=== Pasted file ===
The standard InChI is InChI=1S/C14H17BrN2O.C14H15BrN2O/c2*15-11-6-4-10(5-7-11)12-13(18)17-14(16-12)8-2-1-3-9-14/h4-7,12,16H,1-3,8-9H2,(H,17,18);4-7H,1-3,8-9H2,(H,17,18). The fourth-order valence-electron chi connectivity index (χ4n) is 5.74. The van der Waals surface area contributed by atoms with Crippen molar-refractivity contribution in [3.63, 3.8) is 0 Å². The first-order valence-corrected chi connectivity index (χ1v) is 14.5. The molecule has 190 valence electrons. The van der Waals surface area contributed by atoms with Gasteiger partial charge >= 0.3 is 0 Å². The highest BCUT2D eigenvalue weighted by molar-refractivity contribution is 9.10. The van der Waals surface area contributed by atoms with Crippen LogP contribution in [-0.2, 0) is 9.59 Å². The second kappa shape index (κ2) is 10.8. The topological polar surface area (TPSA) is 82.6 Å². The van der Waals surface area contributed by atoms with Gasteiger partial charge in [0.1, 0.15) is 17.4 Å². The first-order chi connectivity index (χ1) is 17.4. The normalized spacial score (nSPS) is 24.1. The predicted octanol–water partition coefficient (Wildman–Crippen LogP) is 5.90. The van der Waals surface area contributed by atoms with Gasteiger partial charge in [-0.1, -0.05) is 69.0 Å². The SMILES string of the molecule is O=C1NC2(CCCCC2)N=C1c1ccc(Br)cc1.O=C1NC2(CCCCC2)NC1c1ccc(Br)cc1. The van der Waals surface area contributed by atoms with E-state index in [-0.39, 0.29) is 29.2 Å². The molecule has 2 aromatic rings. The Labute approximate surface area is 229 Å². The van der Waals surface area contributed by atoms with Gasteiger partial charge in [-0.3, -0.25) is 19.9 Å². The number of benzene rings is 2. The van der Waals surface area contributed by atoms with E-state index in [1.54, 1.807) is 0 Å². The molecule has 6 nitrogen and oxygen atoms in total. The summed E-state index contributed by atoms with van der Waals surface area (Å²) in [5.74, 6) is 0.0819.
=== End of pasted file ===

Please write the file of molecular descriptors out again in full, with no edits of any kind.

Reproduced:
The standard InChI is InChI=1S/C14H17BrN2O.C14H15BrN2O/c2*15-11-6-4-10(5-7-11)12-13(18)17-14(16-12)8-2-1-3-9-14/h4-7,12,16H,1-3,8-9H2,(H,17,18);4-7H,1-3,8-9H2,(H,17,18). The fourth-order valence-electron chi connectivity index (χ4n) is 5.74. The van der Waals surface area contributed by atoms with Crippen molar-refractivity contribution in [3.63, 3.8) is 0 Å². The first-order valence-corrected chi connectivity index (χ1v) is 14.5. The molecule has 190 valence electrons. The van der Waals surface area contributed by atoms with Gasteiger partial charge >= 0.3 is 0 Å². The highest BCUT2D eigenvalue weighted by molar-refractivity contribution is 9.10. The van der Waals surface area contributed by atoms with Crippen LogP contribution in [-0.2, 0) is 9.59 Å². The second kappa shape index (κ2) is 10.8. The topological polar surface area (TPSA) is 82.6 Å². The van der Waals surface area contributed by atoms with Gasteiger partial charge in [0.1, 0.15) is 17.4 Å². The first-order chi connectivity index (χ1) is 17.4. The normalized spacial score (nSPS) is 24.1. The predicted octanol–water partition coefficient (Wildman–Crippen LogP) is 5.90. The van der Waals surface area contributed by atoms with Gasteiger partial charge in [-0.1, -0.05) is 69.0 Å². The SMILES string of the molecule is O=C1NC2(CCCCC2)N=C1c1ccc(Br)cc1.O=C1NC2(CCCCC2)NC1c1ccc(Br)cc1. The van der Waals surface area contributed by atoms with E-state index in [-0.39, 0.29) is 29.2 Å². The molecule has 2 aromatic rings. The Labute approximate surface area is 229 Å². The van der Waals surface area contributed by atoms with Gasteiger partial charge in [-0.3, -0.25) is 19.9 Å². The number of benzene rings is 2. The van der Waals surface area contributed by atoms with E-state index in [1.54, 1.807) is 0 Å². The molecule has 6 nitrogen and oxygen atoms in total. The summed E-state index contributed by atoms with van der Waals surface area (Å²) in [5.74, 6) is 0.0819.